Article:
Health Watch: Heat Stroke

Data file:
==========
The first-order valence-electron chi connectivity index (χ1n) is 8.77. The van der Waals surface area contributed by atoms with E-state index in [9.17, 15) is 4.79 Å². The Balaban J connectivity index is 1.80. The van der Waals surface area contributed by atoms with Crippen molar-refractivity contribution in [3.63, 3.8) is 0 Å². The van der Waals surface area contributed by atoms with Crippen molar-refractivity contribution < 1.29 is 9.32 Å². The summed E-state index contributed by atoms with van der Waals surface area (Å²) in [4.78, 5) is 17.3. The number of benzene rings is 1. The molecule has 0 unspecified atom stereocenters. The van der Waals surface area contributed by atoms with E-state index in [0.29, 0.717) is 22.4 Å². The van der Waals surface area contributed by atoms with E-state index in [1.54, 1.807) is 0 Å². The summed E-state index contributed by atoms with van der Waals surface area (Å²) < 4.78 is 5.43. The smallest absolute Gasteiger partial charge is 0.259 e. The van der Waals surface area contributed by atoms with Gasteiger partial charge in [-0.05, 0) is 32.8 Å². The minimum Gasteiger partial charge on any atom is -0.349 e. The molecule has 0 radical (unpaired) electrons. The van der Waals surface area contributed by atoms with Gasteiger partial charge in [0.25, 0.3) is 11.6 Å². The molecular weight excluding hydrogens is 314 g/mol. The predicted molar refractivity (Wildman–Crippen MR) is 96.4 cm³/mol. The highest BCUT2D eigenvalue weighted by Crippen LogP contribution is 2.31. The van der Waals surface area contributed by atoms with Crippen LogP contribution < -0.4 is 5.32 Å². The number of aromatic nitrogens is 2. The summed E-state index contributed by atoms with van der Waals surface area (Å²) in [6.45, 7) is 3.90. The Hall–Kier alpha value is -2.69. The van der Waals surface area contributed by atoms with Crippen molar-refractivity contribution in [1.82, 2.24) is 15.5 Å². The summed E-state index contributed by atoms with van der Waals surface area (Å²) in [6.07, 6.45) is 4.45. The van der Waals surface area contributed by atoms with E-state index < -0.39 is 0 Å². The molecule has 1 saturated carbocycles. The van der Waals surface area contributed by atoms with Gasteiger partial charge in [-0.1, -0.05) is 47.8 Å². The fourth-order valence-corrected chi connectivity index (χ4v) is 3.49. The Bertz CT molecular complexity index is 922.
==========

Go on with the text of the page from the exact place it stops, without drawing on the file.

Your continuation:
Rapid City, SD (KEVN) Hi, I'm Dr. Annie Hibbs, I'm a third-year family medicine resident and I will be starting my practice at Creekside Medical Clinic here in the fall. Today I want to talk to you about heat stroke and heat-related illness. While it may have been snowing here yesterday summer is just around the corner and it is important to know how to protect yourself from the heat and recognize signs of heat-related illness. Heat illness occurs when your body's ability to cool its self down is overcome by the amount of heat it is exposed to or the amount of heat it produces through the excursion. We see it most commonly in outdoor athletes and outdoor manual laborers. Individuals with chronic medical problems or the elderly are more likely to develop heat illness. Heat-related illness ranges from mild heat illness to heat exhaustion, to heat stroke which is life-threatening. In mild heat illness, you may develop swelling in your legs, muscle cramps, or heat rash. These things can be managed by moving to a cool enviroment, drinking fluids, and stretching and typically resolve without medical attention. In heat exhaustion you develop a headache, fatigue, light head nesses, vomiting, and your skin becomes cold and clammy but your body temperature is elevated. Anyone with these symptoms should have measurements taken to cool them down and to be brought to the emergency department as it can develop into heat stroke if it isn't recognized or treated. heat stroke is a medical emergency and requires evaluation and treatment. Signs of heat stroke include confusion, seizures, rapid breathing, and heart rate and significantly increased body temperature. To prevent heat-related illness include staying well-hydrated wearing light-colored, loose-fitting clothing and avoiding activities during extreme heat. If you want to go for a run outdoors during the summer try to go in the early morning or evening to avoid peak temperatures. If you can't avoid being active in the heat be sure to take frequent breaks to get out of the heat and drink fluids. I'm Dr. Annie Hibbs with your HealthWatch